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Thursday, February 19, 1998 Published at 15:26 GMT



Sci/Tech

Cannabis 'safer than alcohol and tobacco'
image: [ New Scientist says many 'myths' about cannabis have been rubbished by scientists ]
New Scientist says many 'myths' about cannabis have been rubbished by scientists

The World Health Organisation suppressed a report which said cannabis was safer than alcohol or tobacco, it has been claimed.


Lynn Matthews looks at the background to the WHO report (1' 52')
A WHO report on cannabis, its first in 15 years, was published in December but New Scientist magazine said comparisons between cannabis and legal substances were dropped because it was feared they would give ammunition to the "legalise marijuana" campaign.

"It is understood that advisers from the US National Institute on Drug Abuse and the UN International Drug Control Programme warned the WHO that it would play into the hands of groups campaigning to legalise marijuana," the New Scientist said.


Maristela Monteiro a scientist with the WHO explains its position (2' 02')
Dr Maristela Monteiro, a scientist with the WHO programme on substance abuse, confirmed the analysis was dropped from the report but denied they had been pressured into it.

She said: "It was not a fair comparison from our point of view and from a public health perspective it was not very useful. We thought it was biased towards showing less harm from cannabis."

New Scientist claimed the analysis showed marijuana was less of a threat to public health than alcohol or cigarettes.


[ image: Dr Roger Pertwee: 'Very little evidence of long term harm']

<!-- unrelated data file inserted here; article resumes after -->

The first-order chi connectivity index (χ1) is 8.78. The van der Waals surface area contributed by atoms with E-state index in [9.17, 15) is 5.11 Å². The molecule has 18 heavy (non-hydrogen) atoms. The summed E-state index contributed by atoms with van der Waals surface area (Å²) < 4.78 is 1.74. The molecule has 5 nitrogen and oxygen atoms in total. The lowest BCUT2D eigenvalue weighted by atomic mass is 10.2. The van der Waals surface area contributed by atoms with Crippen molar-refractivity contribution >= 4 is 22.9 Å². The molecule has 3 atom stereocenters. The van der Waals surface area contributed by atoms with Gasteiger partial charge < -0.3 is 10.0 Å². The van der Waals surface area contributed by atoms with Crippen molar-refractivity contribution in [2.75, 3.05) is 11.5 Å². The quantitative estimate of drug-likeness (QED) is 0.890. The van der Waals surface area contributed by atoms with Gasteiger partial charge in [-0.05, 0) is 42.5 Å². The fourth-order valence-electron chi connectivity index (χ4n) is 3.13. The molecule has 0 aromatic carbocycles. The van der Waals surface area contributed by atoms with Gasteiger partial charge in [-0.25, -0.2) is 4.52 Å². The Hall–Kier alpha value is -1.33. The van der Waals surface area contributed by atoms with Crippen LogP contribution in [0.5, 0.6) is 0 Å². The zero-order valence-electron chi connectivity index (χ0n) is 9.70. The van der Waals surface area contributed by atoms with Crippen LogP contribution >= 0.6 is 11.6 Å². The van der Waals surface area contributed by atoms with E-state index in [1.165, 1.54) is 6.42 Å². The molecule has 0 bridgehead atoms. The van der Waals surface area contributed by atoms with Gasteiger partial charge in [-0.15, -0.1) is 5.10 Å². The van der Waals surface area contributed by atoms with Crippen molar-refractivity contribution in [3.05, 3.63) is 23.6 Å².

Dr Roger Pertwee: 'Very little evidence of long term harm'
It said researchers had found marijuana smoke did not lead to blocked airways or emphysema or impact on lung function and the drug was less addictive than alcohol or cigarettes.

Dr Roger Pertwee, of Aberdeen University, says: "There is very little evidence that cannabis is harmful in the long term."

He says: "The problem with this area is there is an awful lot of prejudice both for and against cannabis and people feel so strongly about this they are often prepared to manipulate the facts or be selective about what facts to use."

A survey conducted by the University of Amsterdam found there was no immediate increase in the use of marijuana in the Netherlands after it was decriminalised in 1976.

The number of hard drug addicts in Holland has not increased in a decade. the magazine said.

Dutch scientists also exposed several "myths" about cannabis and found:

  • No evidence that it led to a decline in mental health
  • Nothing to suggest it was addictive. In fact 90% of those who had tried the drug had since quit
  • Even heavy smoking of cannabis does not impair the function or capacity of the lungs


[ image: Robin Lefever..runs Promis Recovery Centre]
Robin Lefever..runs Promis Recovery Centre
But Robin Lefever, who runs a marijuana rehabilitation centre, claims he was addicted to the drug and said it affected him badly.

He says: "I was extremely depressed and very unhappy and my life was completely unmanageable. I became virtually suicidally depressed."

Scientists admit cannabis affects short term memory and mental dexterity and can trigger psychological disorders, such as schizophrenia.

A House of Lords committee is currently investigating the legal and medical ramifications of cannabis use and abuse but those campaigning for its legalisation face an uphill struggle.

Home Secretary Jack Straw, whose own son William was cautioned last year for peddling the drug in a London pub, is opposed to the legalisation of cannabis even for medical purposes.


 





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Marijuana Anonymous

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New Scientist Marijuana Special Report

New Scientist magazine

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Information on cannabis, marijuana and hemp

Institute for the Study of Drug Dependence


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